Monday, the Alabama Alcoholic Beverage Control Board unanimously voted to prohibit bars or any establishment with a liquor license to serve booze after 11 p.m.
The board members passed the measure after being asked by the Governor's Office to come up with something in response to the rising coronavirus numbers.
Board members said during the Monday meeting that the governor wanted the time to be 10 p.m., but they compromised on 11 p.m.
Starting immediately, bars and other places cannot serve alcohol after 11 p.m. and all alcoholic beverages must be off a table by 11:30 p.m.
While in effect now, the board said the rule will not be enforced until Aug. 1.
Bars and other places can still stay open for however long they want and serve food and non-alcoholic beverages.
The board's move surprised bartenders across North Alabama and left them wondering how the new rule is going to be enforced.
"It's putting a lot on us, ya know. We're already in a stressful scenario. We all are aware of what's going on in our community. We all know how serious (coronavirus) is but we all have to make a living for our families as well," said Huntsville-Madison bartender Allison Crutcher.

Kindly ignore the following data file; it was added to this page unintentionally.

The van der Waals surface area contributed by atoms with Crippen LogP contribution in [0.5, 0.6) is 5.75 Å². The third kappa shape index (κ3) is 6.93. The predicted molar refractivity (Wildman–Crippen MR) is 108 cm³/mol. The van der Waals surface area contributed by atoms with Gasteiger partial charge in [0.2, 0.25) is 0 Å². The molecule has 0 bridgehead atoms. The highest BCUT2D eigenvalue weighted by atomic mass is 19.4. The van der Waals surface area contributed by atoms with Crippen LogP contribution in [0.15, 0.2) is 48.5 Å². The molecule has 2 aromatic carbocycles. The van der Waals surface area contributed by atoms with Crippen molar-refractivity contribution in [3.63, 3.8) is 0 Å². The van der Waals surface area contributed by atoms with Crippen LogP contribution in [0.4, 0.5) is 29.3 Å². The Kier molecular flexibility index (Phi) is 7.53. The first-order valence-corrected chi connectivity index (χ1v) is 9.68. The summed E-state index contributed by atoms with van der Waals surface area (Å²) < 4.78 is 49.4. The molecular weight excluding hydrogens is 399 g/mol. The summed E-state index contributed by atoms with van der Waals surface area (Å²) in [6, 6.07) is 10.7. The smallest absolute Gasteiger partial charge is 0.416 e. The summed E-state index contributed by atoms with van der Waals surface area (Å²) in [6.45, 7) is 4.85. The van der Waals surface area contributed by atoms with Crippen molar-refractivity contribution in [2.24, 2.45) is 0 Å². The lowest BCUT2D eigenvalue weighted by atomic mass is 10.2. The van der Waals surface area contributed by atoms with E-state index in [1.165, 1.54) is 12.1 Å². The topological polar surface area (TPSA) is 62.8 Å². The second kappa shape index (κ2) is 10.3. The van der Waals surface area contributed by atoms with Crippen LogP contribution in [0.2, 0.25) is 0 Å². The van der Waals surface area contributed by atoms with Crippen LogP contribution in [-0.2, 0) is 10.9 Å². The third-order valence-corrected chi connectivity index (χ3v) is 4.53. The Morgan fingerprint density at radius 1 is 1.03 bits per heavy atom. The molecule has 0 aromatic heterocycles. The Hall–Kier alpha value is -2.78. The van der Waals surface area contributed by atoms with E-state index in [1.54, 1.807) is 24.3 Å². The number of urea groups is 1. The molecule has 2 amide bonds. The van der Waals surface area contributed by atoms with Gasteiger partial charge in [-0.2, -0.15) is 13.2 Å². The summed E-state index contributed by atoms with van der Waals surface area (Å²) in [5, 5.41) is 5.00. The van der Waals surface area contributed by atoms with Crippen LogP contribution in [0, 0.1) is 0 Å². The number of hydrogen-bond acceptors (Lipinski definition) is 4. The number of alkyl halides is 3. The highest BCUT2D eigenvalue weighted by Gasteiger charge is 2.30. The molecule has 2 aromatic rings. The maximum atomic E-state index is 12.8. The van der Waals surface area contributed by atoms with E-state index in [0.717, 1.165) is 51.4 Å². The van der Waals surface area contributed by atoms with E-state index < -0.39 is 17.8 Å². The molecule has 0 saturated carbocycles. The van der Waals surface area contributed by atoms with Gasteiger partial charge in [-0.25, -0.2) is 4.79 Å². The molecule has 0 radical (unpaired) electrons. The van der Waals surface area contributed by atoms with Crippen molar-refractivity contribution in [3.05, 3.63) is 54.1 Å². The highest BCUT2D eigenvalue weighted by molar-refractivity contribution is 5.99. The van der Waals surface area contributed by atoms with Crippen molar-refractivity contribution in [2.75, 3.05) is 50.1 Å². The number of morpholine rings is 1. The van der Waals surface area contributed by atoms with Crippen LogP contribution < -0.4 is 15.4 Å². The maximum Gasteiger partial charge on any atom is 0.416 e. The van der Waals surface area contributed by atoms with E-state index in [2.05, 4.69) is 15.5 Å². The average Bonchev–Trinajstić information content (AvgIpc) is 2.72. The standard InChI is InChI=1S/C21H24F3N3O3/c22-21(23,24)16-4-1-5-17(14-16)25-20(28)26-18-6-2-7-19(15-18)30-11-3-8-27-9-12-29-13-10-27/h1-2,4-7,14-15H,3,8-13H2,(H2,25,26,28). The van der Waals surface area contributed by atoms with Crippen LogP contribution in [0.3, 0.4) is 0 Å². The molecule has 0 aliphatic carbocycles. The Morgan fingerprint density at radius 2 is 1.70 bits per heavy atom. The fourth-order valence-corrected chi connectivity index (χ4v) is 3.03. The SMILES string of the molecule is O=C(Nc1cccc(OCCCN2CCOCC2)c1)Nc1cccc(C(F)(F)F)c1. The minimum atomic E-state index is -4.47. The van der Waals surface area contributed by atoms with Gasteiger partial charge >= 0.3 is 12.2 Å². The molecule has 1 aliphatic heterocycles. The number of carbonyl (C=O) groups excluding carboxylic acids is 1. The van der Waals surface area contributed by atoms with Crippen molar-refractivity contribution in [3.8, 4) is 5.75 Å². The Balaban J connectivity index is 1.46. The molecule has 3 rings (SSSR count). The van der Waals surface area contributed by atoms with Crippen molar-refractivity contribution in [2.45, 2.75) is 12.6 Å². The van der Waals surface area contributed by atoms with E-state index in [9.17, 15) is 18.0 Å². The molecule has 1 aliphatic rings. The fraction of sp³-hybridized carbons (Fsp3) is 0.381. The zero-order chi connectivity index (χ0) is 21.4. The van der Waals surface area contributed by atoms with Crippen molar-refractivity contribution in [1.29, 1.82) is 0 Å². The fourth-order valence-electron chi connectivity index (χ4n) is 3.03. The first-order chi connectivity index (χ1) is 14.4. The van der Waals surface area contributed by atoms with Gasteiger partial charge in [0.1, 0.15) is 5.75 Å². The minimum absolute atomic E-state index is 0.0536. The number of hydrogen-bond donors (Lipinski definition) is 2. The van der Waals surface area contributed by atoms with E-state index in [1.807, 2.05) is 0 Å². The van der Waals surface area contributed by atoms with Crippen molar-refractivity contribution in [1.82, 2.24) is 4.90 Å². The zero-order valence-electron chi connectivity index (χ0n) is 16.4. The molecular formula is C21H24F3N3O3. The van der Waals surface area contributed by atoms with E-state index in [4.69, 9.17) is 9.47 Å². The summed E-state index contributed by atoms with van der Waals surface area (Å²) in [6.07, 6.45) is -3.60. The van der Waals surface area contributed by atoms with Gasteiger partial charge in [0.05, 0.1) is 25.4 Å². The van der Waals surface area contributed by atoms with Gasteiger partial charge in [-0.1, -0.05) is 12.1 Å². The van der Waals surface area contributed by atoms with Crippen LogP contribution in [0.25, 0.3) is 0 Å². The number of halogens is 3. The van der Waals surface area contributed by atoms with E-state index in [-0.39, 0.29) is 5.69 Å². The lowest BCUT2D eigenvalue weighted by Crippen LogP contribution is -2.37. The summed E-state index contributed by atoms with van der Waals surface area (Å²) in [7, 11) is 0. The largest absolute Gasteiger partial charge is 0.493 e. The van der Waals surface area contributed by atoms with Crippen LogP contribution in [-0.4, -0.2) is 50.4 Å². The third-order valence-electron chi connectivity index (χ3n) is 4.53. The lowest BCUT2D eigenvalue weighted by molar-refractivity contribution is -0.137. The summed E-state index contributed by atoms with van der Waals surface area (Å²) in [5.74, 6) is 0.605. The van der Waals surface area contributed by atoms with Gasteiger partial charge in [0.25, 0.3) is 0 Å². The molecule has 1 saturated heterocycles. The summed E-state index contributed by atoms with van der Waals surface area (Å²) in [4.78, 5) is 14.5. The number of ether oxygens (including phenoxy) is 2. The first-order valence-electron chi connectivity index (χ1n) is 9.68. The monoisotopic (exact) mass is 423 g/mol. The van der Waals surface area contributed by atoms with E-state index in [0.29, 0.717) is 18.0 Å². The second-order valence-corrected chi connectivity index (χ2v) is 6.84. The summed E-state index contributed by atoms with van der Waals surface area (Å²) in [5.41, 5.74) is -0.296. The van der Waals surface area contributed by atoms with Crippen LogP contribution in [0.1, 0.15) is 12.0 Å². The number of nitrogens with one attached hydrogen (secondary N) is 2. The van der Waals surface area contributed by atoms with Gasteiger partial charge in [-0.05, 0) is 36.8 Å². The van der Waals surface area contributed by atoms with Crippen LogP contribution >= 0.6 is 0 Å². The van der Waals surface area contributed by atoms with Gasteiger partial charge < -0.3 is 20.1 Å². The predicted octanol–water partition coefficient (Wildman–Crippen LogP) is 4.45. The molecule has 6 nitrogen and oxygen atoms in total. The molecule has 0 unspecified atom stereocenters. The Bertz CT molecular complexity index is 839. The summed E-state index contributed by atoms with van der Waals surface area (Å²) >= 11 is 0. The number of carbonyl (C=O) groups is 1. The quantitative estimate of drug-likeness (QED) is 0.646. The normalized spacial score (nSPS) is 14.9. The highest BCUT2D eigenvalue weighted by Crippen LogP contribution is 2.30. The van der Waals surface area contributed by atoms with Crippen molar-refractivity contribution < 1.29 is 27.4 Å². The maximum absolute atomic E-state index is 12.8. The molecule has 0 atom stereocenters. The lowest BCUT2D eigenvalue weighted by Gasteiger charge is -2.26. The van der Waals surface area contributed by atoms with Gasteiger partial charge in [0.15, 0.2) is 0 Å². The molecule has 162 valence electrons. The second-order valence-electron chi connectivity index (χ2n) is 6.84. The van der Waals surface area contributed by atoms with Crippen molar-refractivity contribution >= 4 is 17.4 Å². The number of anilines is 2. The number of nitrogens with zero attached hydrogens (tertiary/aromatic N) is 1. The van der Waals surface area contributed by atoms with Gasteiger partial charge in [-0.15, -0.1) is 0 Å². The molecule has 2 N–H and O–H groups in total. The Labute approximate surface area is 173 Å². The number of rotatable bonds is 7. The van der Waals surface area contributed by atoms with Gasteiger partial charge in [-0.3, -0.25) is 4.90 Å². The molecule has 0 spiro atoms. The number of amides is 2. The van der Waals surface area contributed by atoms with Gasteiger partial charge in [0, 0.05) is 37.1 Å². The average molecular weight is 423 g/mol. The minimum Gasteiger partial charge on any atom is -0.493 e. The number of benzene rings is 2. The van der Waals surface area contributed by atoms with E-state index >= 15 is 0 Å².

"Somebody may have already had a couple of drinks and then I have to be the one to come in and be the bearer of bad news per se And yeah I don't know what to expect, what if they aren't happy about it? Right now we're already getting a lot of anger towards us about wearing a mask."
On top of the worry about enforcing the new rule, bartenders have concerns about the loss of income. Most places in downtown Florence were starting to stay open later. Bartender Austin Mize said things were getting better.
"It's a very odd time to be a bartender right now. We went through months of not being able to work. We weren't earning any money then we get back and we have to be open at half capacity which is already taking money from us now we get this news ...," said Mize.
Mize said he has another job so he can stay afloat, but he normally makes most of his tips later in the night.
"11 to close is our time period where we make most of our money and having to shut down during our busiest hours is terrible for us," said Mize.
If a business violates the new rule they could have their liquor license suspended by the state.
If ABC inspectors make rounds at various bars they will be accompanied by ALEA officers.